Russian Fantasy 1946
Jock Macdonald, Russian Fantasy, 1946
Watercolour and ink on paper, 21.7 x 35.7 cm
Art Gallery of Ontario, Toronto
Russian Fantasy is typical of the fully realized automatic watercolour paintings that Macdonald created between 1945 and 1952. This work reflects the impact of the automatic painting style that Macdonald learned from the British Surrealist artist and psychiatrist Grace Pailthorpe (1883–1971) and her colleague, artist-poet Reuben Mednikoff (1906–1972), during several months of intensive daily study in the fall of 1945. Through a painstaking process, and closely guided by his mentors, Macdonald learned how to free his mind as he created drawings and paintings. Once the automatic drawing was completed, his mentors encouraged him to find and extrapolate imagery that lay hidden in the drawings.
Through the application of overlapping wet washes and by grading deep purple through Prussian blue, Macdonald achieved an exquisite richness. The brilliance of his colour creates a work in which the painted surface breathes. Slowly turning the painting a full 360 degrees as he painted, Macdonald pulled fanciful creatures and humorous elaborations from the abstract configurations. He then embellished the surface with a personal vocabulary of hieroglyphic signs and symbols that had been stored in his memory since his classes on the history of ornament. Ultimately, it is line that unifies the disparate, more-painterly elements of Russian Fantasy.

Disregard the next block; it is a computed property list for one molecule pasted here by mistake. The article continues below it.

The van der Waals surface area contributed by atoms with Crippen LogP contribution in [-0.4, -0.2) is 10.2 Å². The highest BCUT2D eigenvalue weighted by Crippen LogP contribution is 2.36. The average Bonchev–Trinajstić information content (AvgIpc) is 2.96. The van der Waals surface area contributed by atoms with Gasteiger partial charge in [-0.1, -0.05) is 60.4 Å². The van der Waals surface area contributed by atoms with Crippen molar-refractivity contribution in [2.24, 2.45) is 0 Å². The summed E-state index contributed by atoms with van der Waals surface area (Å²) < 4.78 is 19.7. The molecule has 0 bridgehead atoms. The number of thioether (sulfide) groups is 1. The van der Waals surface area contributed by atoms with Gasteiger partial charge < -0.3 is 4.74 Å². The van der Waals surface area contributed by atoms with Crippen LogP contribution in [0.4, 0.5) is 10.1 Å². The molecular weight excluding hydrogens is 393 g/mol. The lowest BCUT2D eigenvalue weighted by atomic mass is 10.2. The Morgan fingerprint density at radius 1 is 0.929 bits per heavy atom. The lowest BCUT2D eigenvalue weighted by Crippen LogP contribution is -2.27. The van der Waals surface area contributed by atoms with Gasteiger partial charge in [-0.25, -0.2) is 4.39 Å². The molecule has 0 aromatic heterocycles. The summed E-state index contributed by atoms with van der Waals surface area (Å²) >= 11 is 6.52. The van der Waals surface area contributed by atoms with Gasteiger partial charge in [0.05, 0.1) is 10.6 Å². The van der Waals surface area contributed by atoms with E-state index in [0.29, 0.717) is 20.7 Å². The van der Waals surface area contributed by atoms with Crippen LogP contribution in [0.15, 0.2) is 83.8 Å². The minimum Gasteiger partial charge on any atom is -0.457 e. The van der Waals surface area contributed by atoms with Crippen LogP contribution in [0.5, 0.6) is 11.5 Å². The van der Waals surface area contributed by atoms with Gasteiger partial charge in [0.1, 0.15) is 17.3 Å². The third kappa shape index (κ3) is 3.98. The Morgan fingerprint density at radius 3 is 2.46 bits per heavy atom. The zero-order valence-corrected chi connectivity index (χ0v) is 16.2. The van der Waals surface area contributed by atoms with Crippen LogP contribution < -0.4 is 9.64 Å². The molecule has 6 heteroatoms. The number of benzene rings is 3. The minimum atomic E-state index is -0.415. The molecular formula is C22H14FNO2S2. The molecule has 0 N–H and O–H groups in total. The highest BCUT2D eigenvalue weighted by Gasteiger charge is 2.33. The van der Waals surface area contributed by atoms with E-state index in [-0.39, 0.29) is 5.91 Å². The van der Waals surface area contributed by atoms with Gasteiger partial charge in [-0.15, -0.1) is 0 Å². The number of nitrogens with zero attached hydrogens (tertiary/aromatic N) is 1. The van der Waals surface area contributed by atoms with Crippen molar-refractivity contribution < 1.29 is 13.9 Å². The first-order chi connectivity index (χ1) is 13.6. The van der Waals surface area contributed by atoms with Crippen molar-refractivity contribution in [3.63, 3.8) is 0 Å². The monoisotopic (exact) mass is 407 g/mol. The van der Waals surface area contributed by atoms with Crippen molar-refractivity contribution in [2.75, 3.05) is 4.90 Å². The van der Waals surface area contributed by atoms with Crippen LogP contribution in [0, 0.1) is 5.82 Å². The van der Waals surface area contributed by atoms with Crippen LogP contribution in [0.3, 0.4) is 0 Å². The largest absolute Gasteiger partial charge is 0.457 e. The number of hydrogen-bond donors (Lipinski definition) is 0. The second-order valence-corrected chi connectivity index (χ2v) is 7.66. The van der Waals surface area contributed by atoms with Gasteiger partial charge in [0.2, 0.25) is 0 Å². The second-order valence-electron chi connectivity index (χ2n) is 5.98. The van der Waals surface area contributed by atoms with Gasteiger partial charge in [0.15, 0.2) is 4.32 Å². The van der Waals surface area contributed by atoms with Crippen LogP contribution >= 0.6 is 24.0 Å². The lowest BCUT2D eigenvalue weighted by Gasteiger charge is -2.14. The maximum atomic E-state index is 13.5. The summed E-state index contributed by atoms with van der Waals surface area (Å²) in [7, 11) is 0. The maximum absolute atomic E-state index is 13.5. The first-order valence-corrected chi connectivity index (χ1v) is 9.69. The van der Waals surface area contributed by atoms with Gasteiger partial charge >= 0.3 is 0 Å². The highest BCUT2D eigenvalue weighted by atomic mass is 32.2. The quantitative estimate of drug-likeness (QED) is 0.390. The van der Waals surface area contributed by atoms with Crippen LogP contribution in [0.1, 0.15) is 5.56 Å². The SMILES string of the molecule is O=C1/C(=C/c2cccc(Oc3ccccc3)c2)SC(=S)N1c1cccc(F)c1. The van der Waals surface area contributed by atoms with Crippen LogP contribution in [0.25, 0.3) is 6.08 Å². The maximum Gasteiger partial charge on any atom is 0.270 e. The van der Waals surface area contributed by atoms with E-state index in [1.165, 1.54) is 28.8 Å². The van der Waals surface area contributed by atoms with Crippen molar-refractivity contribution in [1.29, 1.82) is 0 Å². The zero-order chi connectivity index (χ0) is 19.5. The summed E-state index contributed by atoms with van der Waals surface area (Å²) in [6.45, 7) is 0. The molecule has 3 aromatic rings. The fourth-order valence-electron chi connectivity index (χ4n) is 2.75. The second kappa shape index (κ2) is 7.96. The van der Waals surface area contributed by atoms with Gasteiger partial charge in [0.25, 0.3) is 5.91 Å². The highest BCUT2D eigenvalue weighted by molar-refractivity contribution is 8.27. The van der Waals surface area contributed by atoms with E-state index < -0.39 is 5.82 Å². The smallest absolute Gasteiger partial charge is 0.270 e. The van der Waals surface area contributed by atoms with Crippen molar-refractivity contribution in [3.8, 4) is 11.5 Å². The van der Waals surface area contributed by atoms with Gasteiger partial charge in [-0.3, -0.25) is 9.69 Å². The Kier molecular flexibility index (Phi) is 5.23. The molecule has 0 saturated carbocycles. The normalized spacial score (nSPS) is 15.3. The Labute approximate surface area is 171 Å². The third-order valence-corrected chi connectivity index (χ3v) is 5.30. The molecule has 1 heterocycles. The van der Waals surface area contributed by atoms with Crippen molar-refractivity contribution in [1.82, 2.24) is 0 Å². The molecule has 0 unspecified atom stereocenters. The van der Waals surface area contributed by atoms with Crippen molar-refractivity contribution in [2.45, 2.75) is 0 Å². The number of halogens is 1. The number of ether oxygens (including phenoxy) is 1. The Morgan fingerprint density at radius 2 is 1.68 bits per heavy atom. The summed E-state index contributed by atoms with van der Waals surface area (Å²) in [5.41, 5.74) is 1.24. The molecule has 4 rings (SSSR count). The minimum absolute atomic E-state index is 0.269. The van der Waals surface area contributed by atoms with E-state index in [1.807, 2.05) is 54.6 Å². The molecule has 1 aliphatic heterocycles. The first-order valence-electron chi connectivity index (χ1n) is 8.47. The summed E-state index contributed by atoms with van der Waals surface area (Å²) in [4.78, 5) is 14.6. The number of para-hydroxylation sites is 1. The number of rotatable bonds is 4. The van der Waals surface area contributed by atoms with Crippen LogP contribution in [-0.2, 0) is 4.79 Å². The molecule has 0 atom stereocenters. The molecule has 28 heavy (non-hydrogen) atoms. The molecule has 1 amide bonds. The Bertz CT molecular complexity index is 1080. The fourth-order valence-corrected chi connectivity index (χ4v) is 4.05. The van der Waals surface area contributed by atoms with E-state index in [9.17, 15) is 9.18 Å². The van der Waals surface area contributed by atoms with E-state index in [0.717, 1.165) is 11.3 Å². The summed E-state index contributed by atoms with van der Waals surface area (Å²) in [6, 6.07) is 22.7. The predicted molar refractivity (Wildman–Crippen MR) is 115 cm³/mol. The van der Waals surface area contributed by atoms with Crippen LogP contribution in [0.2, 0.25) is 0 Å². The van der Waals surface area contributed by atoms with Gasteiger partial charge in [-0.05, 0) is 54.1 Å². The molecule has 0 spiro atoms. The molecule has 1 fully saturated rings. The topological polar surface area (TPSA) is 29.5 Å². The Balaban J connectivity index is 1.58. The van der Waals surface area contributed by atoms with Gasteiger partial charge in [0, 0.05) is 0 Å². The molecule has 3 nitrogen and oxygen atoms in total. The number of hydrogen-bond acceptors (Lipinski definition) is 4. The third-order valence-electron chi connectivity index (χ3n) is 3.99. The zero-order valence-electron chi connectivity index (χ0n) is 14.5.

The compositional format of this painting is of special interest because he returned to it frequently in future years. In order to fill out the rectangle, he encircled the central image with an irregular, closed shape that frames it against the white ground. Macdonald seems to have worked his composition from the centre to the periphery, not only filling out the rectangle with the framing device but also establishing a sense of motion through a system of expansive lines and the extension of shapes.